At the start of Dry July, we took a look at the growing number of alcohol-free beers on the market. Three months later, and on the first day of Ocsober, anyone looking to abstain from alcohol while still enjoying a boozey beverage-like experience has even more options to pick from.
Modus Operandi co-founder Jaz Wearin launched NORT last month, Holgate Brewhouse have just launched Love All, UK’s award-winning Big Drop arrived in Australia in August, all adding to a landscape already occupied by local offerings Sobah, Heaps Normal and UpFlow.
It's not just the world of beer where the number of producers of alcohol-free varieties is on the rise either. Indeed, there's such an array available that there's now an online bottleshop dedicated to this fast-growing sector of the food and drinks world.
Craftzero launched this week and is focused on what founders Sherif Goubran and Marc Naggar call “mindful drinking”. The store aims to be a one-stop-shop for a wide range of non-alcoholic beers, spirits and wines while also championing drinks that have low or no sugar, low carbs, are gluten free or vegan friendly.
Both Sherif and Marc have worked as alcohol distributors and the former says they've watched the growth of non-alcoholic drinks with interest and, given the growing number of producers both in Australia and overseas, felt it was time to create a marketplace dedicated to drinkers. Or, rather, non-drinkers.
What's more, working in the booze industry can involve a lot of time drinking and sampling but, as someone who tends to shy away from alcohol, Sherif says he'd become increasingly impressed by the quality of zero alcohol alternatives (which tend to sit at or below 0.5 percent ABV) now on the market. It means he can still head out to dinner with mates or attend lunchtime work meetings and be as much a part of the social experience while enjoying a drink that’s a little more adult than a glass of coke with slice of lemon.
“For me it was a no-brainer once I discovered the products and the quality,” he says. “Five or six years ago there was hardly anything but now there’s so many small breweries and small batch distilleries who are making some amazing stuff. So, it’s changed things completely.”
He says there’s a wide range of people they’re keen to reach, whether it’s those like him who tend not to drink, someone who’s never consumed alcohol, or those looking to moderate their drinking like his business partner.
“He falls under the mindful drinking category,” Sherif says. “Where he does drink alcohol, but he’s cut down dramatically.”
And, while Australians are drinking less for a range of lifestyle reasons, Sherif says one of the most exciting parts of the alcohol-free movement – and what’s in part driving growth – is the quality and diversity of producers. Craftzero includes a list of styles that would have impressed many in a regular bottleshop a few years ago: lagers, XPAs, stouts, wheat beers, sours and IPAs all feature.
“It’s the quality of the product,” he says. “Now a lot of the craft breweries are coming out with amazing brews and it’s brought a lot of people on board.”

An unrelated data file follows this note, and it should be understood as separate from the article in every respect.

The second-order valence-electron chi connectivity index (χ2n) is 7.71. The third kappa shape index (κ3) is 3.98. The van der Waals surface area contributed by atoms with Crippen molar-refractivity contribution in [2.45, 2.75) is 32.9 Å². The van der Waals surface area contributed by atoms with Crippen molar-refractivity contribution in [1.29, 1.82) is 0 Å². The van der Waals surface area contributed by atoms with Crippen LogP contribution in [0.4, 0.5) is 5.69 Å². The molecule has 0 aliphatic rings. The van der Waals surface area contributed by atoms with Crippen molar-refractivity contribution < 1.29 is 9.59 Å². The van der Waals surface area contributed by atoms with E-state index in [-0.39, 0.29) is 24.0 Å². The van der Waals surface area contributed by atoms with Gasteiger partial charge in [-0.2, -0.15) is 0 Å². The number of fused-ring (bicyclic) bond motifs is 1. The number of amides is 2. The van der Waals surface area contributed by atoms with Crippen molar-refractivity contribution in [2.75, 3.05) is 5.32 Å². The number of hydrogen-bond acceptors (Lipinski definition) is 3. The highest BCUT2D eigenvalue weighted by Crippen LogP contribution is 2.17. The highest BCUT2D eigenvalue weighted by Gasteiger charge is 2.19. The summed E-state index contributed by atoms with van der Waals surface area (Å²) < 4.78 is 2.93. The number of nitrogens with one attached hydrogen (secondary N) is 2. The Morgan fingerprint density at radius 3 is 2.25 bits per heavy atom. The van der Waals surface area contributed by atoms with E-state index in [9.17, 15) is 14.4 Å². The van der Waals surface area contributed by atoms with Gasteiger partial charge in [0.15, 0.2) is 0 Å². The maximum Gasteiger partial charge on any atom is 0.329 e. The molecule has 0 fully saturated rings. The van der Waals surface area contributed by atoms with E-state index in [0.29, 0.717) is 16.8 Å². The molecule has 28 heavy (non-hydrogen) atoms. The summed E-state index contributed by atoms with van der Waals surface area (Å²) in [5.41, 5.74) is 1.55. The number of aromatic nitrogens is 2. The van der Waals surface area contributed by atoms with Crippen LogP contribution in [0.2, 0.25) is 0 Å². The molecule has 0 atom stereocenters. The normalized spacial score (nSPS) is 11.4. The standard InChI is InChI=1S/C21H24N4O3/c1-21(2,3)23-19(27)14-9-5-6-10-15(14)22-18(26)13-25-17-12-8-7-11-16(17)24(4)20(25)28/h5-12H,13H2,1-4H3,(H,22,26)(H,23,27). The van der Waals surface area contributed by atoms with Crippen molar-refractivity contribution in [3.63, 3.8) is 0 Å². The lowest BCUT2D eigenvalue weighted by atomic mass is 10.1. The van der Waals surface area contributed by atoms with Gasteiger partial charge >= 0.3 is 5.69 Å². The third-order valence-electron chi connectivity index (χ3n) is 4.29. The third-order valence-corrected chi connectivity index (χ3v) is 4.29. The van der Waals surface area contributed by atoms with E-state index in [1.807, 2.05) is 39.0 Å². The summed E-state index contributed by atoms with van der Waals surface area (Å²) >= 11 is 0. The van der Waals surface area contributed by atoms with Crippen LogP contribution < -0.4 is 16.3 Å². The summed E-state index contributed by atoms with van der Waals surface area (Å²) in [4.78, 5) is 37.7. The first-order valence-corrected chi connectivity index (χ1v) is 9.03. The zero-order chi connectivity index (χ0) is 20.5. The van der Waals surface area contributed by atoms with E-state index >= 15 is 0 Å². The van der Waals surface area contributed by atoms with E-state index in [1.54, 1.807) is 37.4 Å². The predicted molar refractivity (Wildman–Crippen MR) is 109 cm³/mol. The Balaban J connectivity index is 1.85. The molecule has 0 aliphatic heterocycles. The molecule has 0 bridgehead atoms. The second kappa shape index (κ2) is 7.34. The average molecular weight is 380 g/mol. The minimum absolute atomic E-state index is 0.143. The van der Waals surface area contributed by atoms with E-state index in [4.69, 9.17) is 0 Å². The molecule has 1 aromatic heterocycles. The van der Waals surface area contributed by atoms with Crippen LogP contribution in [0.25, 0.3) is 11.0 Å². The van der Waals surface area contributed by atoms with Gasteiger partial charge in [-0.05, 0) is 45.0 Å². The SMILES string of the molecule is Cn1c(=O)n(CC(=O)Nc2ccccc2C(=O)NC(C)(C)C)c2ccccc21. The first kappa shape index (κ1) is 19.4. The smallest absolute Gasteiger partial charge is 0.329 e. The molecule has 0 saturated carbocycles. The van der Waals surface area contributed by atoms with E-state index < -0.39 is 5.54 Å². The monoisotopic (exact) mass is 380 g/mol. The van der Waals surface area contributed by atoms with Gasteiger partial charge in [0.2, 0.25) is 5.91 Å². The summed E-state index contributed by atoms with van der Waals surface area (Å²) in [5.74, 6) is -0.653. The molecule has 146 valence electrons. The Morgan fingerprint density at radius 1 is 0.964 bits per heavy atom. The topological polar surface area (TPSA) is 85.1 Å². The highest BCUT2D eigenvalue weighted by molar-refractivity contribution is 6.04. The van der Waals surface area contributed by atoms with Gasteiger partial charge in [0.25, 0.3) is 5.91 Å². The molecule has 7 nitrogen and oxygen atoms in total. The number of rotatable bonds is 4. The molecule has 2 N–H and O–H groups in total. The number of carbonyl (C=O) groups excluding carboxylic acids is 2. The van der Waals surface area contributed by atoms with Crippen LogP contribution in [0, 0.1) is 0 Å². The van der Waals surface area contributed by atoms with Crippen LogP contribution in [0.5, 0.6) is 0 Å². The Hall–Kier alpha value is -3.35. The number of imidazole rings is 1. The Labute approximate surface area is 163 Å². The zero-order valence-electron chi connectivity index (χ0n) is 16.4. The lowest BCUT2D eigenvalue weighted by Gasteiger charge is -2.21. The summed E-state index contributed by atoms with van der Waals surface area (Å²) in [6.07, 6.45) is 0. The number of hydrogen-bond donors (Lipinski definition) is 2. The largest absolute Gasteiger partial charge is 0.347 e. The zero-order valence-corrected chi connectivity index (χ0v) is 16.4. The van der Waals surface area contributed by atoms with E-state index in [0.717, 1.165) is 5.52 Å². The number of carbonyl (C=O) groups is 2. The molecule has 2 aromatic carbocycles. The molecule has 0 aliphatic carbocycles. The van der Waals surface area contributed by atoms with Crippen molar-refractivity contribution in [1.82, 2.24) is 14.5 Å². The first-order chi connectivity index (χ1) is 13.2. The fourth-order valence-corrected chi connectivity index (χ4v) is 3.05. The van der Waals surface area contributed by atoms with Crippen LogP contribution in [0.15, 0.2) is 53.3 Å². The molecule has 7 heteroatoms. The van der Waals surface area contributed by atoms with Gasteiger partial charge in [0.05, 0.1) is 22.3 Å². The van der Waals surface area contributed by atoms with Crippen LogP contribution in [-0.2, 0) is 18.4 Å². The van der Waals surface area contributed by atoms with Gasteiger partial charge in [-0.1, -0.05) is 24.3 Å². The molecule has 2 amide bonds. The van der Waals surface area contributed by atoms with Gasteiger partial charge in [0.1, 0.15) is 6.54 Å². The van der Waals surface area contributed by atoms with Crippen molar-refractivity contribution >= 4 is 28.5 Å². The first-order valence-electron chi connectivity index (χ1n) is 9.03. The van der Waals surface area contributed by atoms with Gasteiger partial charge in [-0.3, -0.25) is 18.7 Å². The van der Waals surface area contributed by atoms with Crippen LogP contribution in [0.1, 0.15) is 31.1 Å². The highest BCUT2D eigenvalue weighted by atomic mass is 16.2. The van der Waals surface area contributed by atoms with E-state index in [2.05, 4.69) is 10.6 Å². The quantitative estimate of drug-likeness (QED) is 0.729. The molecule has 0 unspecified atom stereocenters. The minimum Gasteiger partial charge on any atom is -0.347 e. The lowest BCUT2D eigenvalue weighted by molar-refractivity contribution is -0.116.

Largely, that growth has been in the last six to twelve months across different drinks categories, he says, whether in beer, spirits or wines, and some of that growth, has been little short of phenomenal. The Australian Financial Review has reported that Australian-based non-alcoholic spirit maker Lyres Spirit Co only launched last year yet can be found on shelves in Hong Kong and the UK, and raised $16 million in funding just last week.
And, while Craftzero stocks plenty of products from Europe and America, the hope is one day they’ll be showcasing brewing companies like the Indigenous Australian-owned Sobah, Heaps Normal or UpFlow to the rest of the world.
“We bring in a lot from the UK and US but, as we grow, we’d like to bring Australian products to the US and Europe.”
One beer they might end up showcasing is Holgate’s Love All, with the Victorian brewery the latest to join the growing band of non-alcoholic beer makers.
Co-founder Paul Holgate says they started working on the beer late last year, with the name inspired by his love of tennis, and the feeling that a non-alcoholic beer was exactly what you might need during a midweek social competition or post-match meal. Considering the way 2020 has been, Love All was also named in the hope it might encourage a spot of goodwill.
“This may sound a bit trite, but it’s truly been a very, very difficult period for us and obviously millions around the world,” Paul says.
“It also works well when you think about wanting to 'love all' the parts of your life. A few beers with friends and waking up and doing things the next day. A lot of people want to be active but not give up their social life. So, we think Love All is a good fit for those people.”
As for the decision to enter the alcohol-free market, he says it was sparked by observing a wider move towards wellness and the popularity of FebFast, Dry July and Ocsober.
"We also saw it as a challenge," he says, "because many of the ones we tasted back then, including some crafty imports, were sweet and worty and we wanted to create something that tasted like a real beer – dry and with some great hop character."
It's a decision that, along with those of many others, means those embarking upon Ocsober today might be giving up alcohol but they don't have to give up getting on the beers.
As part of Ocsober, Craftzero are donating $1 for every order to Reachout to help support young Australians affected by drug and alcohol abuse.